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The institutionalization of History and Philosophy of Science as a distinct field of scholarly endeavour began comparatively earl- though not always under that name - in the Australasian region. An initial lecturing appointment was made at the University of Melbourne immediately after the Second World War, in 1946, and other appoint ments followed as the subject underwent an expansion during the 1950s and 1960s similar to that which took place in other parts of the world. Today there are major Departments at the University of Melbourne, the University of New South Wales and the University of Wollongong, and smaller groups active in many other parts of Australia and in New Zealand. "Australasian Studies in History and Philosophy of Science" aims to provide a distinctive publication outlet for Australian and New Zealand scholars working in the general area of history, philosophy and social studies of science. Each volume comprises a group of essays on a connected theme, edited by an Australian or a New Zealander with special expertise in that particular area. Papers address general issues, however, rather than local ones; parochial topics are avoided. Further more, though in each volume a majority of the contributors is from Australia or New Zealand, contributions from elsewhere are by no means ruled out. Quite the reverse, in fact - they are actively encour aged wherever appropriate to the balance of the volume in question.
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Identities and Social Change in Britain since 1940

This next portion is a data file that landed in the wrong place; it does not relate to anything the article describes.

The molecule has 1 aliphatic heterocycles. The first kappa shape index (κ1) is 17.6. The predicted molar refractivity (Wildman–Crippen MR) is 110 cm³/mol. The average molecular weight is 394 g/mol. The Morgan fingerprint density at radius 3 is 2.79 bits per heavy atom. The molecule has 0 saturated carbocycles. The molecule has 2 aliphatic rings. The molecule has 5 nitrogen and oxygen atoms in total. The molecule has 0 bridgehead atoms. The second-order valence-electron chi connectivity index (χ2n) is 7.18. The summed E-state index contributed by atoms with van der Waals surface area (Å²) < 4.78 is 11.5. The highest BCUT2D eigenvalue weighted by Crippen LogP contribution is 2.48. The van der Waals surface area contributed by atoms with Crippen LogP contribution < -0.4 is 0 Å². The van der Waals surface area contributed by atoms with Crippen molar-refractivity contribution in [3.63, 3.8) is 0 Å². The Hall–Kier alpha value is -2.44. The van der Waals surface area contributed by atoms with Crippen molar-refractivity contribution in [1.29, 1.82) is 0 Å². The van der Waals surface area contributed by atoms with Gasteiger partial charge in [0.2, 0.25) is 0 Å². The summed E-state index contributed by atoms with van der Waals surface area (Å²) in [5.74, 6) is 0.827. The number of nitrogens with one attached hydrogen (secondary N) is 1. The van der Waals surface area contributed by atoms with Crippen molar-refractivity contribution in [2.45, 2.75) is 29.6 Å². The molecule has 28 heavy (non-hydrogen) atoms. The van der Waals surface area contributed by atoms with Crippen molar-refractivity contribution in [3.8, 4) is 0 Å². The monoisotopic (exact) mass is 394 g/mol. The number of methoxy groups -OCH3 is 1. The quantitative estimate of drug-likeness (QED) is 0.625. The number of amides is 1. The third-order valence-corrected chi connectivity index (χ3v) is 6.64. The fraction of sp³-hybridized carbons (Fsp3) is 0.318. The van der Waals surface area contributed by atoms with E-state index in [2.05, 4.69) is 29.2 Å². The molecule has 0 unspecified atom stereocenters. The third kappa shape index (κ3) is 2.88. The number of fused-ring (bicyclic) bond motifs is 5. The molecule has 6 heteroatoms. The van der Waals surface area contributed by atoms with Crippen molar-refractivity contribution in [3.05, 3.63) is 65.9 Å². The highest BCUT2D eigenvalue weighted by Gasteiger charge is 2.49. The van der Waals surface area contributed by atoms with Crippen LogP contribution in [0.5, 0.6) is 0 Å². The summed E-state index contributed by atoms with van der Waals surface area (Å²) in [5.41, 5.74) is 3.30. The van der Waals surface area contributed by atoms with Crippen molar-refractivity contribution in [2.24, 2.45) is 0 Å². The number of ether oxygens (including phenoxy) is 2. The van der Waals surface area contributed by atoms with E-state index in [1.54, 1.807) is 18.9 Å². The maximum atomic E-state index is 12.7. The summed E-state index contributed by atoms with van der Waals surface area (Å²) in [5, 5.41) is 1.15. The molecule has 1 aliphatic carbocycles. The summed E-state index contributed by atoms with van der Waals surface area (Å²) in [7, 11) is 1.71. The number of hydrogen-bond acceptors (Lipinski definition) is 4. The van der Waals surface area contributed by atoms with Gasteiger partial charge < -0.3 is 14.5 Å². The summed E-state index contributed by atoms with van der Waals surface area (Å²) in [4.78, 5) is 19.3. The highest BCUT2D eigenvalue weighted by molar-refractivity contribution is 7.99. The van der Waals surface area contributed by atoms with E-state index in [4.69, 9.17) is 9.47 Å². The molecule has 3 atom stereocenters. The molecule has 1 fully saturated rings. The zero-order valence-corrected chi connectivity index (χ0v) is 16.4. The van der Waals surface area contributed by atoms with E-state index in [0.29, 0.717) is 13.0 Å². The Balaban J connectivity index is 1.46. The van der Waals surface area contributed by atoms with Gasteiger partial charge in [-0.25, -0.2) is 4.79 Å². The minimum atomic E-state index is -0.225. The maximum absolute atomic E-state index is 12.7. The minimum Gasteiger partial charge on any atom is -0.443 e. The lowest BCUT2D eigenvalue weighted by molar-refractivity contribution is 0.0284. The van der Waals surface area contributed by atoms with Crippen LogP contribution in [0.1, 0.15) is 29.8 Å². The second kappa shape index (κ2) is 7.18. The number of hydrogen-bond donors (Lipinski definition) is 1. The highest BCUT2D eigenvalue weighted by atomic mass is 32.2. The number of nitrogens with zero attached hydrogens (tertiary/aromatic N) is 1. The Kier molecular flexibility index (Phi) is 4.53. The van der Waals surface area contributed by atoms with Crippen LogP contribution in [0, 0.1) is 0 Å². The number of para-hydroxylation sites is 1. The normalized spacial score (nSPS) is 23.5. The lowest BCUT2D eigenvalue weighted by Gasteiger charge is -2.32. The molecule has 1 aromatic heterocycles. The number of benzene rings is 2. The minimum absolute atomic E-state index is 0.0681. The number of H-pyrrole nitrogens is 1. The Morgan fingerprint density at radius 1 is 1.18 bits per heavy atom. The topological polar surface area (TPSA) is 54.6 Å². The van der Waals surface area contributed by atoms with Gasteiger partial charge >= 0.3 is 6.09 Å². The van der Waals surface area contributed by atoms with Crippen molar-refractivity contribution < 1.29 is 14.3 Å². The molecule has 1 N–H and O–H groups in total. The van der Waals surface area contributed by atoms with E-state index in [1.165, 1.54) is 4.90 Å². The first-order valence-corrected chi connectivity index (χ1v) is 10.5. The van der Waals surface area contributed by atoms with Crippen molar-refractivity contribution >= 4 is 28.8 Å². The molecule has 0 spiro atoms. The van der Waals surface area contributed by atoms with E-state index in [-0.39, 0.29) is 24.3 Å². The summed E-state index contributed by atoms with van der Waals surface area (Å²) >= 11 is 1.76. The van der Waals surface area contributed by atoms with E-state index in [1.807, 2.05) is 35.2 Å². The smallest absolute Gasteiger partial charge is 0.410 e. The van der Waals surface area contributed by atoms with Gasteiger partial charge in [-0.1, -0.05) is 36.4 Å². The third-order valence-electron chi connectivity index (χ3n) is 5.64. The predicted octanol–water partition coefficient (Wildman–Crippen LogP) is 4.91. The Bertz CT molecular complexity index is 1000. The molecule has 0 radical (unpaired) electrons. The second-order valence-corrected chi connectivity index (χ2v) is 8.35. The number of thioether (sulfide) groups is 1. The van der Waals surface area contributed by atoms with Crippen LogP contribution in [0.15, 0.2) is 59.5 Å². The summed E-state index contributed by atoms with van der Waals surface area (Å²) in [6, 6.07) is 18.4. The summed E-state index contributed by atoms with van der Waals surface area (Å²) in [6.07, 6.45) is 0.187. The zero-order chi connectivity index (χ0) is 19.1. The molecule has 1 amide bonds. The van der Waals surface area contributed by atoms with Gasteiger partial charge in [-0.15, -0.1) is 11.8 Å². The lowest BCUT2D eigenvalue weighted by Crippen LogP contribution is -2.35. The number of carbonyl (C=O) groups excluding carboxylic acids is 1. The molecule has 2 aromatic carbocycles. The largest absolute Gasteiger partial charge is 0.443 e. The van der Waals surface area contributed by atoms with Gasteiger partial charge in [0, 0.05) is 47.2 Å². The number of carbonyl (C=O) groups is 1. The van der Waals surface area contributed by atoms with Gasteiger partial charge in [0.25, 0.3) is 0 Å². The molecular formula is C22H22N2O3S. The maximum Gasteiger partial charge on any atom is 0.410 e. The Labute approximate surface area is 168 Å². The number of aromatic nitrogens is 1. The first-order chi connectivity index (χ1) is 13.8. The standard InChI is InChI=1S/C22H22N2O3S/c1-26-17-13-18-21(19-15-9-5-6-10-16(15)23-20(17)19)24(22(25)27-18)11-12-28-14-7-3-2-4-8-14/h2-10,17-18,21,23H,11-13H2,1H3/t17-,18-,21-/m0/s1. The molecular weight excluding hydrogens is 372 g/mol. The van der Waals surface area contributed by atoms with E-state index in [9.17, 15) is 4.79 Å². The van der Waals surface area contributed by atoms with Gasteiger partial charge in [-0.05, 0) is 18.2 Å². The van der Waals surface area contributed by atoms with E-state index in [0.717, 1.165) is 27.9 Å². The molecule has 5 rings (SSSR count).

The Politics of Method

Author: Mike Savage

Publisher: OUP Oxford

ISBN: 0191615277

Category: Social Science

Page: 300

View: 9670

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Identities and Social Change in Britain since 1940 examines how, between 1940 and 1970 British society was marked by the imprint of the academic social sciences in profound ways which have an enduring legacy on how we see ourselves. It focuses on how interview methods and sample surveys eclipsed literature and the community study as a means of understanding ordinary life. The book shows that these methods were part of a wider remaking of British national identity in the aftermath of decolonisation in which measures of the rational, managed nation eclipsed literary and romantic ones. It also links the emergence of social science methods to the strengthening of technocratic and scientific identities amongst the educated middle classes, and to the rise in masculine authority which challenged feminine expertise. This book is the first to draw extensively on archived qualitative social science data from the 1930s to the 1960s, which it uses to offer a unique, personal and challenging account of post war social change in Britain. It also uses this data to conduct a new kind of historical sociology of the social sciences, one that emphasises the discontinuities in knowledge forms and which stresses how disciplines and institutions competed with each other for reputation. Its emphasis on how social scientific forms of knowing eclipsed those from the arts and humanities during this period offers a radical re-thinking of the role of expertise today which will provoke social scientists, scholars in the humanities, and the general reader alike.
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Britton on Film

The Complete Film Criticism of Andrew Britton

Author: Andrew Britton

Publisher: Wayne State University Press

ISBN: 0814335500

Category: Motion picture industry

Page: 533

View: 772